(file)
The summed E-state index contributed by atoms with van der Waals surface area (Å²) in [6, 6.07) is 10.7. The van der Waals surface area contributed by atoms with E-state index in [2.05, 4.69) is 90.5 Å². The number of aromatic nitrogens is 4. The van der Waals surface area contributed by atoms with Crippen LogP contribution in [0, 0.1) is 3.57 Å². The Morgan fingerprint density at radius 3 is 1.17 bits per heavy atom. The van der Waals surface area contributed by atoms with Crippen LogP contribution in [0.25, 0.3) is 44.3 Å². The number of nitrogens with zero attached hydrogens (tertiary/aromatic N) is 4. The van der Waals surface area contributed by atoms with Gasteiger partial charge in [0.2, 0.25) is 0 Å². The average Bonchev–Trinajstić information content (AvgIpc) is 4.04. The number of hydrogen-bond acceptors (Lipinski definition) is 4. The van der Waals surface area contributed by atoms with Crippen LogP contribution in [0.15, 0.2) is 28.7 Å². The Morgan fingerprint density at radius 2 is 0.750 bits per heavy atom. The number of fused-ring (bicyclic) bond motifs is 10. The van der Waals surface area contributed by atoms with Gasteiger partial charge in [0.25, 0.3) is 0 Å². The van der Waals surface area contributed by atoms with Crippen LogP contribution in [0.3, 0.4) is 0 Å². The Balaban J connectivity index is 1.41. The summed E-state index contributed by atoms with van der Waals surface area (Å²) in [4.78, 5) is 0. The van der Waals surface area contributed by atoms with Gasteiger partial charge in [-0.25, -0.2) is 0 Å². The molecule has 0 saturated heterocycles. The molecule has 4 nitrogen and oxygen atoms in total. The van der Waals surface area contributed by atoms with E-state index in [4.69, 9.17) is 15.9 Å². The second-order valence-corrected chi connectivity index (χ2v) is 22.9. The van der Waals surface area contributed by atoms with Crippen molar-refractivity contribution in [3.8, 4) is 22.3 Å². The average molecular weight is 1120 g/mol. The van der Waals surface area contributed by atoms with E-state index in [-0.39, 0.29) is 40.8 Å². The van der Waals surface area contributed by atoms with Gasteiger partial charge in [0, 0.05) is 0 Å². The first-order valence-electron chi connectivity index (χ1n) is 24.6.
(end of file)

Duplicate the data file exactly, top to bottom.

The summed E-state index contributed by atoms with van der Waals surface area (Å²) in [6, 6.07) is 10.7. The van der Waals surface area contributed by atoms with E-state index in [2.05, 4.69) is 90.5 Å². The number of aromatic nitrogens is 4. The van der Waals surface area contributed by atoms with Crippen LogP contribution in [0, 0.1) is 3.57 Å². The Morgan fingerprint density at radius 3 is 1.17 bits per heavy atom. The van der Waals surface area contributed by atoms with Crippen LogP contribution in [0.25, 0.3) is 44.3 Å². The number of nitrogens with zero attached hydrogens (tertiary/aromatic N) is 4. The van der Waals surface area contributed by atoms with Gasteiger partial charge in [0.2, 0.25) is 0 Å². The average Bonchev–Trinajstić information content (AvgIpc) is 4.04. The number of hydrogen-bond acceptors (Lipinski definition) is 4. The van der Waals surface area contributed by atoms with Crippen LogP contribution in [0.15, 0.2) is 28.7 Å². The Morgan fingerprint density at radius 2 is 0.750 bits per heavy atom. The number of fused-ring (bicyclic) bond motifs is 10. The van der Waals surface area contributed by atoms with Gasteiger partial charge in [0.25, 0.3) is 0 Å². The van der Waals surface area contributed by atoms with Crippen LogP contribution in [0.3, 0.4) is 0 Å². The Balaban J connectivity index is 1.41. The summed E-state index contributed by atoms with van der Waals surface area (Å²) in [4.78, 5) is 0. The van der Waals surface area contributed by atoms with Gasteiger partial charge in [-0.25, -0.2) is 0 Å². The molecule has 0 saturated heterocycles. The molecule has 4 nitrogen and oxygen atoms in total. The van der Waals surface area contributed by atoms with E-state index in [4.69, 9.17) is 15.9 Å². The second-order valence-corrected chi connectivity index (χ2v) is 22.9. The van der Waals surface area contributed by atoms with Crippen molar-refractivity contribution in [3.8, 4) is 22.3 Å². The average molecular weight is 1120 g/mol. The van der Waals surface area contributed by atoms with E-state index in [-0.39, 0.29) is 40.8 Å². The van der Waals surface area contributed by atoms with Gasteiger partial charge in [0, 0.05) is 0 Å². The first-order valence-electron chi connectivity index (χ1n) is 24.6.